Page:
His name is Thomas

As I leave my air-conditioned office I wonder what a nightmare traffic will be on the way home. I need to get dog food and I must not forget to water the garden (if disobedient grass, suicidal plants and a growing collection of rocks could be called a garden). I wonder why I work so far away from home, I wonder if the grocery store will be annoying busy and if the fool driving behind me is a secret agent or a spy because he refuses to use his indicators (he can’t give away his next move of course). Life is tough.

He stands at the side of the road; I see him almost every day but today is different. Today he is no longer holding out his white plastic cup and approaching cars when they stop at the traffic light. Today he is close to the ground, knees bent, arms furiously working and he does not even notice the cars stopped beside him. I see him at a dip in the road, a dip that acts as a basin for the water escaping from the sprinklers nearby and his actions move me so unexpectedly and profoundly that for a moment I forget where I am. The young man, with his face painted white, is bent over the pool of water diligently scooping what he can with his plastic cup and emptying it into the shrub closest to him. The uneven writing on his cardboard sign tells me that he has no food and that he needs help and I drive to the grocery store unable to shake the image of him bent over that pool of water.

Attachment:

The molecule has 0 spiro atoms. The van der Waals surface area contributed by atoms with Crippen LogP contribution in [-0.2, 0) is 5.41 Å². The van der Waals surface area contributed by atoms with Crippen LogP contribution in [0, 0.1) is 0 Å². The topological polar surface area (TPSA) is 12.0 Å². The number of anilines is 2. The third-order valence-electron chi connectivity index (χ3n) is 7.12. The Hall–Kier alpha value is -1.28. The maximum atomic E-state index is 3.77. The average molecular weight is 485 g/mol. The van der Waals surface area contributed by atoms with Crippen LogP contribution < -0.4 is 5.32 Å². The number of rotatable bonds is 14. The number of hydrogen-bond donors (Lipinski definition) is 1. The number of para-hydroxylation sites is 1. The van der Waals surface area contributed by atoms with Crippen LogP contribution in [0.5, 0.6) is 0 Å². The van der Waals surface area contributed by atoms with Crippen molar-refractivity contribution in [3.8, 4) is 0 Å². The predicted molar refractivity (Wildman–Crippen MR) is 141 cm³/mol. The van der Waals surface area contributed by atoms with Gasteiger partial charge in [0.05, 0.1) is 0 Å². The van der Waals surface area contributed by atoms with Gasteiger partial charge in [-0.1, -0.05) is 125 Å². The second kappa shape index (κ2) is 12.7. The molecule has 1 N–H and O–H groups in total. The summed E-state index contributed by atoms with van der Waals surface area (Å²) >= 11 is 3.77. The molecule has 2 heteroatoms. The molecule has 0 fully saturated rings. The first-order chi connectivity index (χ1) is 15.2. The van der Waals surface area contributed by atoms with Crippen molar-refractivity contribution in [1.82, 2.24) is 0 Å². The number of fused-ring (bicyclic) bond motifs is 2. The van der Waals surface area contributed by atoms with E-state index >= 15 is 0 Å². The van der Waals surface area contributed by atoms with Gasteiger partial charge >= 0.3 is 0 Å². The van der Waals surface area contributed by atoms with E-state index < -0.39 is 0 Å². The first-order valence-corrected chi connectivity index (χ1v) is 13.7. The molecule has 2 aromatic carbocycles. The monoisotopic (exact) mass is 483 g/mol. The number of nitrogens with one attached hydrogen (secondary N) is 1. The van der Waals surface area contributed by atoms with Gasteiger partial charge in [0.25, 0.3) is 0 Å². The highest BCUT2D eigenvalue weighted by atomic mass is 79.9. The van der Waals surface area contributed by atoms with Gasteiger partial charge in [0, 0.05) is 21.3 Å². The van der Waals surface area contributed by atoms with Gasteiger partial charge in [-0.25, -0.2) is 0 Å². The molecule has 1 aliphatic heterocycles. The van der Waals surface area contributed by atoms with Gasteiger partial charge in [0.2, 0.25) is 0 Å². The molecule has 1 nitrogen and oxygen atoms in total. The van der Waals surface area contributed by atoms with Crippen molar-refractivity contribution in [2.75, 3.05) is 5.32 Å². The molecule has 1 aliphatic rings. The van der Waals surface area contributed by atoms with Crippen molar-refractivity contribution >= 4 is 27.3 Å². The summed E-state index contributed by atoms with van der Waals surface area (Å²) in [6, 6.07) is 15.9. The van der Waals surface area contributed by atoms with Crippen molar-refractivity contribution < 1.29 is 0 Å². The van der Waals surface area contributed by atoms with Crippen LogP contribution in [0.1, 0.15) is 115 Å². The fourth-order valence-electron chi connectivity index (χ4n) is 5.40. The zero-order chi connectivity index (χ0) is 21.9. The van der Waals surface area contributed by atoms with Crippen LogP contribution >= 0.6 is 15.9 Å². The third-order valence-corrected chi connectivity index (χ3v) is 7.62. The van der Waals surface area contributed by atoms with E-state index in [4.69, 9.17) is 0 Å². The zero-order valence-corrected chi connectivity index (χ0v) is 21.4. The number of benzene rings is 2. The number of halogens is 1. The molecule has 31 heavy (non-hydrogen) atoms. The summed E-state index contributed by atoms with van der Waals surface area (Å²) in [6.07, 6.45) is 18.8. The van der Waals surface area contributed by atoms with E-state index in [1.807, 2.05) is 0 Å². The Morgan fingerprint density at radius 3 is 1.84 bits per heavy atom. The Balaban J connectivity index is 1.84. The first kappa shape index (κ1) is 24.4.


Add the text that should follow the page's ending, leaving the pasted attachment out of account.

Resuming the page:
I feel that I need to reward him; I need to find a way to show him that his simple, selfless act meant something to me. I am distracted at the grocery store, I hastily buy him a pie, a Coke and a chocolate and I am nervous and eager to give him this bounty. He is both shy and grateful when my hooter gets his attention but he is not keen on making conversation. I drive away from him not sure what to feel. It is almost as though my thoughts have lost their smooth roundness and their rough edges were now snagging and catching, embedding themselves on to other thoughts, annoying splinters that needed to be picked at.  Why did his hunger not move me to action previously? I do not need your leftovers or spare change for my next meal, I have more than I need. Why is that not enough to move me to action? It bothered me that I had no idea whether he wanted that pie, or chocolate or Coke, I just assumed that he should be grateful for it. How dare I assume that he should be grateful for my guilt? How dare I use this one single act to make myself feel better, to make myself feel like I was doing something good? It was not enough, it is not enough. It is not enough to complain about our country, about poverty, crime, unemployment or inequality if the solutions we seek are as selfish and superior as that hand out. I am reminded of Peter Singer’s concept of utilitarianism and I wonder why I have not done more, why I have accepted this reality, why anyone in this country should ever know or live the humiliation of begging for their next meal. It is not enough, I have not done enough and knowing that is the first step to understanding that I have been part of the problem as well.

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